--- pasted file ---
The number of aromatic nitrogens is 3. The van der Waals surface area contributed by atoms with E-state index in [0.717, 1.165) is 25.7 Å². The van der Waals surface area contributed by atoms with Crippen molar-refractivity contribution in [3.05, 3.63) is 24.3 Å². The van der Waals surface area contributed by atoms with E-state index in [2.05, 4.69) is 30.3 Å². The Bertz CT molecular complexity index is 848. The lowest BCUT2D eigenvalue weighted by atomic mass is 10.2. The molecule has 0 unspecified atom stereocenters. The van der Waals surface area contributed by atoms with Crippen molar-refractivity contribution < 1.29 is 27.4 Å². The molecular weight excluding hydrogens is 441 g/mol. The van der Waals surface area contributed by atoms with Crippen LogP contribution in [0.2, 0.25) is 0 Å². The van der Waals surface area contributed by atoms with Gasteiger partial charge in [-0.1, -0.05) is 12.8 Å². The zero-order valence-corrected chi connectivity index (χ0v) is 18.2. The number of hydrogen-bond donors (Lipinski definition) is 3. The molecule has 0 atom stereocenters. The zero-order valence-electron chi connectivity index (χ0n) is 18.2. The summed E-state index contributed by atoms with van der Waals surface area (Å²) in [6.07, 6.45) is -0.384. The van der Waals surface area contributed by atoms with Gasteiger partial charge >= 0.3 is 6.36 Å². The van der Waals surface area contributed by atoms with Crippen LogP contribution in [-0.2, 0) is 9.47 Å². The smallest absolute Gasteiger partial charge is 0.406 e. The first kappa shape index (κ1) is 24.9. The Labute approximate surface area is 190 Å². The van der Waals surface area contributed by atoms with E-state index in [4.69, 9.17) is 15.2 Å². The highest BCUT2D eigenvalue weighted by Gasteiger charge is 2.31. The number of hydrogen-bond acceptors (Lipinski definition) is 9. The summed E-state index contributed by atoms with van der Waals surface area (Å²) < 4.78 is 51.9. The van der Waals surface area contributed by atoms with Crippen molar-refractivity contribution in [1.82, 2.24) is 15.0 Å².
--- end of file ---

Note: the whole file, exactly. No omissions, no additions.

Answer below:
The number of aromatic nitrogens is 3. The van der Waals surface area contributed by atoms with E-state index in [0.717, 1.165) is 25.7 Å². The van der Waals surface area contributed by atoms with Crippen molar-refractivity contribution in [3.05, 3.63) is 24.3 Å². The van der Waals surface area contributed by atoms with E-state index in [2.05, 4.69) is 30.3 Å². The Bertz CT molecular complexity index is 848. The lowest BCUT2D eigenvalue weighted by atomic mass is 10.2. The molecule has 0 unspecified atom stereocenters. The van der Waals surface area contributed by atoms with Crippen molar-refractivity contribution < 1.29 is 27.4 Å². The molecular weight excluding hydrogens is 441 g/mol. The van der Waals surface area contributed by atoms with Crippen LogP contribution in [0.2, 0.25) is 0 Å². The van der Waals surface area contributed by atoms with Gasteiger partial charge in [-0.1, -0.05) is 12.8 Å². The zero-order valence-corrected chi connectivity index (χ0v) is 18.2. The number of hydrogen-bond donors (Lipinski definition) is 3. The molecule has 0 atom stereocenters. The zero-order valence-electron chi connectivity index (χ0n) is 18.2. The summed E-state index contributed by atoms with van der Waals surface area (Å²) in [6.07, 6.45) is -0.384. The van der Waals surface area contributed by atoms with Gasteiger partial charge >= 0.3 is 6.36 Å². The van der Waals surface area contributed by atoms with Crippen LogP contribution in [-0.2, 0) is 9.47 Å². The smallest absolute Gasteiger partial charge is 0.406 e. The first kappa shape index (κ1) is 24.9. The Labute approximate surface area is 190 Å². The van der Waals surface area contributed by atoms with E-state index in [4.69, 9.17) is 15.2 Å². The highest BCUT2D eigenvalue weighted by Gasteiger charge is 2.31. The number of hydrogen-bond acceptors (Lipinski definition) is 9. The summed E-state index contributed by atoms with van der Waals surface area (Å²) < 4.78 is 51.9. The van der Waals surface area contributed by atoms with Crippen molar-refractivity contribution in [1.82, 2.24) is 15.0 Å².